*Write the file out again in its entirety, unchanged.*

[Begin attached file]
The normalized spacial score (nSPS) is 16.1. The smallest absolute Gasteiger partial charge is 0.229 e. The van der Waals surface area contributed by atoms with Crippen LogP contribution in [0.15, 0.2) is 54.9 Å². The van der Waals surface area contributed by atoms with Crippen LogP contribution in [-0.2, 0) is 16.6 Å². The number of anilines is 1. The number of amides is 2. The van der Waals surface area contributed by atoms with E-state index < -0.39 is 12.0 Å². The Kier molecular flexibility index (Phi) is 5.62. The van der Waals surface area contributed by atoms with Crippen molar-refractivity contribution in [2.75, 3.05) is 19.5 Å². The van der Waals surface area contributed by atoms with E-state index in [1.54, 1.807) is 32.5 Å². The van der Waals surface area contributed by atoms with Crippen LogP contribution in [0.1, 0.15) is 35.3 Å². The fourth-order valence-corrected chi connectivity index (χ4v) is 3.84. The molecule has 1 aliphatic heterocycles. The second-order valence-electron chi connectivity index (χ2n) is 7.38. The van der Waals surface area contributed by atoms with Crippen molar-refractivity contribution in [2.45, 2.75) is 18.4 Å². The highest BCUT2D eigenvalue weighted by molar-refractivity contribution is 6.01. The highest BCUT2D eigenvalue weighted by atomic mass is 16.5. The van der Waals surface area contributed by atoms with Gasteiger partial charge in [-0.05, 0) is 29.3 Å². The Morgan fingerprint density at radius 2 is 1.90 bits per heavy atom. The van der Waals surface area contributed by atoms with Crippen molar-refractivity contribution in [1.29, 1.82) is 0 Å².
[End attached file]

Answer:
The normalized spacial score (nSPS) is 16.1. The smallest absolute Gasteiger partial charge is 0.229 e. The van der Waals surface area contributed by atoms with Crippen LogP contribution in [0.15, 0.2) is 54.9 Å². The van der Waals surface area contributed by atoms with Crippen LogP contribution in [-0.2, 0) is 16.6 Å². The number of anilines is 1. The number of amides is 2. The van der Waals surface area contributed by atoms with E-state index < -0.39 is 12.0 Å². The Kier molecular flexibility index (Phi) is 5.62. The van der Waals surface area contributed by atoms with Crippen molar-refractivity contribution in [2.75, 3.05) is 19.5 Å². The van der Waals surface area contributed by atoms with E-state index in [1.54, 1.807) is 32.5 Å². The van der Waals surface area contributed by atoms with Crippen LogP contribution in [0.1, 0.15) is 35.3 Å². The fourth-order valence-corrected chi connectivity index (χ4v) is 3.84. The molecule has 1 aliphatic heterocycles. The second-order valence-electron chi connectivity index (χ2n) is 7.38. The van der Waals surface area contributed by atoms with Crippen molar-refractivity contribution in [2.45, 2.75) is 18.4 Å². The highest BCUT2D eigenvalue weighted by molar-refractivity contribution is 6.01. The highest BCUT2D eigenvalue weighted by atomic mass is 16.5. The van der Waals surface area contributed by atoms with Gasteiger partial charge in [-0.05, 0) is 29.3 Å². The Morgan fingerprint density at radius 2 is 1.90 bits per heavy atom. The van der Waals surface area contributed by atoms with Crippen molar-refractivity contribution in [1.29, 1.82) is 0 Å².